The tour went great and it was good working with Andy and Phil again. We even did half a dozen shows last year in July in America and they went well as well. So I really enjoyed it and it’ll be good to repeat it again. We’ll see you know. Who knows, maybe next year I’m not sure. If anyone wants us to play we might do it. They were very keen, they enjoyed the tour.

Did you enjoy sharing the spotlight?
It was quite a relief actually. It means that you can leave the stage whenever you want and they can sort of just do long solos or whatever. But no I don’t mind it at all. It was good. It was so long since we’d been out together, it felt like a very nice change, you know it was 18 years.

No other major artist has been so consistent in searching for other people’s songs to be brought in to their oeuvre. How important is interpretation to your work?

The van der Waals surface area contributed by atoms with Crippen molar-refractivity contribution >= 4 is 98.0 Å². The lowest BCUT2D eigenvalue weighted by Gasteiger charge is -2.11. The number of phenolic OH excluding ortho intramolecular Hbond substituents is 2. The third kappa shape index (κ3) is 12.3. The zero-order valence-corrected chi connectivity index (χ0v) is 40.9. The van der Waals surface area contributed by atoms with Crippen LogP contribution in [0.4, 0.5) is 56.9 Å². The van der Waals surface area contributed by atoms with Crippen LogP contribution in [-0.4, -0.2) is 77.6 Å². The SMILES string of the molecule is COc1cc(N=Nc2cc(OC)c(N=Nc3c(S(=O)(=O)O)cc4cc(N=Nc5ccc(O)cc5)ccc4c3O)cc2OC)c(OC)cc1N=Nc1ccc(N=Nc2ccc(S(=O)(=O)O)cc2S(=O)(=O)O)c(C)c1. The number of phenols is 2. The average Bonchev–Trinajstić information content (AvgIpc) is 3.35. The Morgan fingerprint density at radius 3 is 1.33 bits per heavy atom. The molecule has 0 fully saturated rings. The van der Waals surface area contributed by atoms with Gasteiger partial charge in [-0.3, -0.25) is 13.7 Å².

It started off as a one-off album, doing it for fun you know just as a kind of a diversion. That was the These Foolish Things album in ’73. And just to get a holiday away from my own writing, but then I realised I really enjoyed doing that and also I liked extending myself, at least extending the repertoire in different directions. Maybe, say, songs from the 1930s, maybe doing a Dylan cover or whatever it might be you know. It just seems to widen the repertoire in a good way so it means that stylistically you cover more ground. It’s a challenge to take up a song where you’ve got to have a feeling for it and think “you know I think I can sing this,” or whatever.

Or bring something slightly new to the arrangement side of things. So it’s kind of interesting to do for me. As your career goes on you tend to write less and less and generally most people maybe write less. I mean there are maybe one or two exceptions, I don’t know. Dylan still writes as prolifically as he used to. I kind of put quite a bit into covers. I don’t really do them in an off hand way. Although sometimes it’s nice to do it spontaneously, you kind of think well and hard before you do them.

Was it a conscious thing about not writing as much as you used to?